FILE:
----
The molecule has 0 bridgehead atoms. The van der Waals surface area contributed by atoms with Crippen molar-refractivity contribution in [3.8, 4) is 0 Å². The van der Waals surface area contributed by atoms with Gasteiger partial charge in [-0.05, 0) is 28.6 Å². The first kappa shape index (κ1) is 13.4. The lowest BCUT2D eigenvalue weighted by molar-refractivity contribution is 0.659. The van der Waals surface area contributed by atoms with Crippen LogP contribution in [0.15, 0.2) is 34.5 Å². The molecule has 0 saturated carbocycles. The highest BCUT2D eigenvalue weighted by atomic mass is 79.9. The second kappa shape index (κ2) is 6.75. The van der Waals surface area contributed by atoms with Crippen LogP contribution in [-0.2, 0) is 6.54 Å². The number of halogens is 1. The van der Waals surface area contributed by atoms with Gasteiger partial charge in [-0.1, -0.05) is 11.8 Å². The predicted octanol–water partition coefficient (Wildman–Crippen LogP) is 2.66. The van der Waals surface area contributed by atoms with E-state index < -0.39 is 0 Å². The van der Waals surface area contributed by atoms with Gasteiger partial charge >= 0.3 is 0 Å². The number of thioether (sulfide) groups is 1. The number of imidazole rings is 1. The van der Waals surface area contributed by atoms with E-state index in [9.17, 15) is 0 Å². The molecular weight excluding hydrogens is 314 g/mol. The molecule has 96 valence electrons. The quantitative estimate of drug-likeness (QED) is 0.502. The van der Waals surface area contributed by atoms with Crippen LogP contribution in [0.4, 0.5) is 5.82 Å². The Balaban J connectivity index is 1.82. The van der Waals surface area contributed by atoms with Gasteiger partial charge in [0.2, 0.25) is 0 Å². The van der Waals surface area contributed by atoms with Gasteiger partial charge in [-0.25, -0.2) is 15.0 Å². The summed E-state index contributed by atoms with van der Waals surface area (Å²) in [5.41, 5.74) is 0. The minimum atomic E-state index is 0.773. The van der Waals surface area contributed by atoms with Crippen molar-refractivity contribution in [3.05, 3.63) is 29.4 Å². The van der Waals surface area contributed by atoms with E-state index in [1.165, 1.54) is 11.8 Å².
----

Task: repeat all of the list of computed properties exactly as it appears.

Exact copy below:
The molecule has 0 bridgehead atoms. The van der Waals surface area contributed by atoms with Crippen molar-refractivity contribution in [3.8, 4) is 0 Å². The van der Waals surface area contributed by atoms with Gasteiger partial charge in [-0.05, 0) is 28.6 Å². The first kappa shape index (κ1) is 13.4. The lowest BCUT2D eigenvalue weighted by molar-refractivity contribution is 0.659. The van der Waals surface area contributed by atoms with Crippen LogP contribution in [0.15, 0.2) is 34.5 Å². The molecule has 0 saturated carbocycles. The highest BCUT2D eigenvalue weighted by atomic mass is 79.9. The second kappa shape index (κ2) is 6.75. The van der Waals surface area contributed by atoms with Crippen LogP contribution in [-0.2, 0) is 6.54 Å². The number of halogens is 1. The van der Waals surface area contributed by atoms with Gasteiger partial charge in [-0.1, -0.05) is 11.8 Å². The predicted octanol–water partition coefficient (Wildman–Crippen LogP) is 2.66. The van der Waals surface area contributed by atoms with E-state index < -0.39 is 0 Å². The van der Waals surface area contributed by atoms with Gasteiger partial charge >= 0.3 is 0 Å². The number of thioether (sulfide) groups is 1. The number of imidazole rings is 1. The van der Waals surface area contributed by atoms with E-state index in [9.17, 15) is 0 Å². The molecular weight excluding hydrogens is 314 g/mol. The molecule has 96 valence electrons. The quantitative estimate of drug-likeness (QED) is 0.502. The van der Waals surface area contributed by atoms with Crippen LogP contribution in [0.4, 0.5) is 5.82 Å². The Balaban J connectivity index is 1.82. The van der Waals surface area contributed by atoms with Gasteiger partial charge in [0.2, 0.25) is 0 Å². The van der Waals surface area contributed by atoms with Gasteiger partial charge in [-0.25, -0.2) is 15.0 Å². The summed E-state index contributed by atoms with van der Waals surface area (Å²) in [5.41, 5.74) is 0. The minimum atomic E-state index is 0.773. The van der Waals surface area contributed by atoms with Crippen molar-refractivity contribution in [3.05, 3.63) is 29.4 Å². The van der Waals surface area contributed by atoms with E-state index in [1.165, 1.54) is 11.8 Å².